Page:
They are not alone in their ambition. Earlier this year, Raymond investigated an employee at a Florida health organization who called in sick with the flu for three days. As Raymond discovered, she was actually visiting the Universal Studios theme park. "On some of those roller coasters, they take your picture at a really sharp turn, and then you can buy it at a kiosk," Raymond recalls. "She went on three rides, and I bought all three of her pictures, which had the date at the bottom." When confronted with the evidence by her employers, Raymond says her first response was, "That's not me!" After they played Raymond's video of her volunteering at the theme park's animal show, her only defense was, "I don't even remember that!" She was fired.
While some employees may be less engaged in their jobs, many are increasingly interested in new and creative ways to get out of work. "It's all about technology these days," says Frank M. Ahearn, a New York-based equal opportunity "privacy consultant" who has helped employers "catch people who were supposed to be at work" and advised others on eluding their bosses. "If you understand how to use technology effectively, you can appear to be anywhere," he says. Ahearn once had a client who issued each of his employees a cellphone with a GPS tracking system. "He thought it was foolproof," Ahearn says. That was until the boss learned one employee had FedExed (FDX) his phone to a hotel where he was supposed to be staying on a business trip. Instead, the worker opted for an exotic vacation. "It's a duel between bosses and their employees," Ahearn says. "Whoever has better technology usually wins."
One popular toy among the adult Ferris Bueller set is the SpoofCard. Sold on the Internet by Toms River (N.J.)-based TelTech Systems, a SpoofCard allows users to select any 10-digit number to appear on the phone of the person they're calling. When their customer calls in sick, the boss will see this number on the caller ID and assume the employee is at home in bed when he may actually be on line at the Matterhorn, or on the beach in Hawaii. Meir Cohen, president of TelTech Systems, insists SpoofCards don't pose any ethical dilemma. "We've had people misuse the technology occasionally for illegal purposes," he says, "but the majority of people use it to protect their privacy. If you have a boss that's prying into your personal life, this is a great tool."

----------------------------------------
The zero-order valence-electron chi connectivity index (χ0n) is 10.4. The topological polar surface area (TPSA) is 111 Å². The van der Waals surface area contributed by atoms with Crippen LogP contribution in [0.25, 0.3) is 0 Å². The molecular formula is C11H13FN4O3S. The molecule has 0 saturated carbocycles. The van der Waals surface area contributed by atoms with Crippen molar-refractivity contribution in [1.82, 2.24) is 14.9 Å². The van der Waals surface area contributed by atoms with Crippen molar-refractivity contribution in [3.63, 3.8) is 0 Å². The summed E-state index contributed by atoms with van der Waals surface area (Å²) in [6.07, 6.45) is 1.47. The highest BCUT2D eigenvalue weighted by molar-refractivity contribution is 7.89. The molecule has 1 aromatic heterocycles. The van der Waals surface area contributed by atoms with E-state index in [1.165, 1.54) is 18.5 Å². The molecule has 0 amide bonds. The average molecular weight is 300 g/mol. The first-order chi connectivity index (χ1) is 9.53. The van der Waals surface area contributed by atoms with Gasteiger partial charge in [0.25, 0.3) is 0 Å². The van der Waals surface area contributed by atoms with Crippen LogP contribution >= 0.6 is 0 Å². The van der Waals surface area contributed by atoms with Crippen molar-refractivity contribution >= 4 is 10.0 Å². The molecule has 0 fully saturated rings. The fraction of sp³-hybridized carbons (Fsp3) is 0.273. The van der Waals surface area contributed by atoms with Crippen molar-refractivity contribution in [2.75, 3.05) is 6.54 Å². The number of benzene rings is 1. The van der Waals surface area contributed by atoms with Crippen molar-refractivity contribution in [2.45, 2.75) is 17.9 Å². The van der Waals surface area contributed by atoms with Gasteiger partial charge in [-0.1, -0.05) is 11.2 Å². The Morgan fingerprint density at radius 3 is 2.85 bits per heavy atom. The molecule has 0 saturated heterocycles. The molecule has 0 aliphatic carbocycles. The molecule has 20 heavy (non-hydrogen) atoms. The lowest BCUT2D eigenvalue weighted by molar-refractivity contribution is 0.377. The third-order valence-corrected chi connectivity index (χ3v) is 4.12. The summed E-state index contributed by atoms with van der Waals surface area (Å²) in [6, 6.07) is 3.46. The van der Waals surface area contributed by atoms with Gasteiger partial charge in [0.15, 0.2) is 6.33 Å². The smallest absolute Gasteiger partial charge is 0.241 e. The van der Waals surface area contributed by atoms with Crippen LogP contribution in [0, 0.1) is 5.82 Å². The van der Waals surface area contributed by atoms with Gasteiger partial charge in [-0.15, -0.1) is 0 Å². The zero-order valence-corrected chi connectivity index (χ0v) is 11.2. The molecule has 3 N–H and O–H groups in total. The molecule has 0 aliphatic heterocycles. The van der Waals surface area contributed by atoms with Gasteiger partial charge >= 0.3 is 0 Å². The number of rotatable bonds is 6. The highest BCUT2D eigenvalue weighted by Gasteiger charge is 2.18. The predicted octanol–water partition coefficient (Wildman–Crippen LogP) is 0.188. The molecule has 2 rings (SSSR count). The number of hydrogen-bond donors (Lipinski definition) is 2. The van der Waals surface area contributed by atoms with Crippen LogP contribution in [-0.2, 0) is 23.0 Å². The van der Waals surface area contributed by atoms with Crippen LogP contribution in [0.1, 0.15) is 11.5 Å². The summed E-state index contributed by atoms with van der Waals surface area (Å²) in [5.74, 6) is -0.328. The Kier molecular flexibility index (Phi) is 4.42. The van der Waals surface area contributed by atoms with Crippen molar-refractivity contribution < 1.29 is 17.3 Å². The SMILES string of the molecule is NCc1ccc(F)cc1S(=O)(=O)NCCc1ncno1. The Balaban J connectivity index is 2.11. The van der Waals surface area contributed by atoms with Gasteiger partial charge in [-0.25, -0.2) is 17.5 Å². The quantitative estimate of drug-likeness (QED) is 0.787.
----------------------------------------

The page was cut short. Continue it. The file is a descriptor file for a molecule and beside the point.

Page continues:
Cohen also offers a chance to offset the SpoofCard with a new TelTech product, LiarCard, which uses voice analysis to determine if a caller is being dishonest. "We have companies that use the LiarCard for HR purposes," he says, "to find out if their employees are lying to them." Cohen doesn't mind selling a service to one customer that's designed to entrap another. "We want to help everyone," he says.
Cohen may have a point—sometimes even corporate surveillance experts need watching. When he was working as a training director for a large detective firm, Rick Raymond once sent a rookie investigator and a seasoned veteran out on a routine job. Instead, the two opted to get drunk and watch football at a nearby Outback Steakhouse. Later that day, a secretary from Raymond's firm went to lunch at the same Outback and witnessed both detectives drinking beers and eating cheese fries. "They were there before she showed up," he says, "and they were still there, watching football and drinking beer, two hours later." When the pair submitted their surveillance logs for the week, both failed to mention their afternoon-long repast. Both were immediately fired.
As the sun rises over Orlando, Raymond's still sitting in his SUV, watching his repairman. He's now come to appreciate the employer-employee relationship. "I remember one worker who created an elaborate hoax to go on a cruise when he was supposed to be sick," Raymond says. "When he was shown the video surveillance I'd done, he actually said to his boss, 'I can't believe you'd be so sneaky.' The hypocrisy is amazing!" And it's great for business.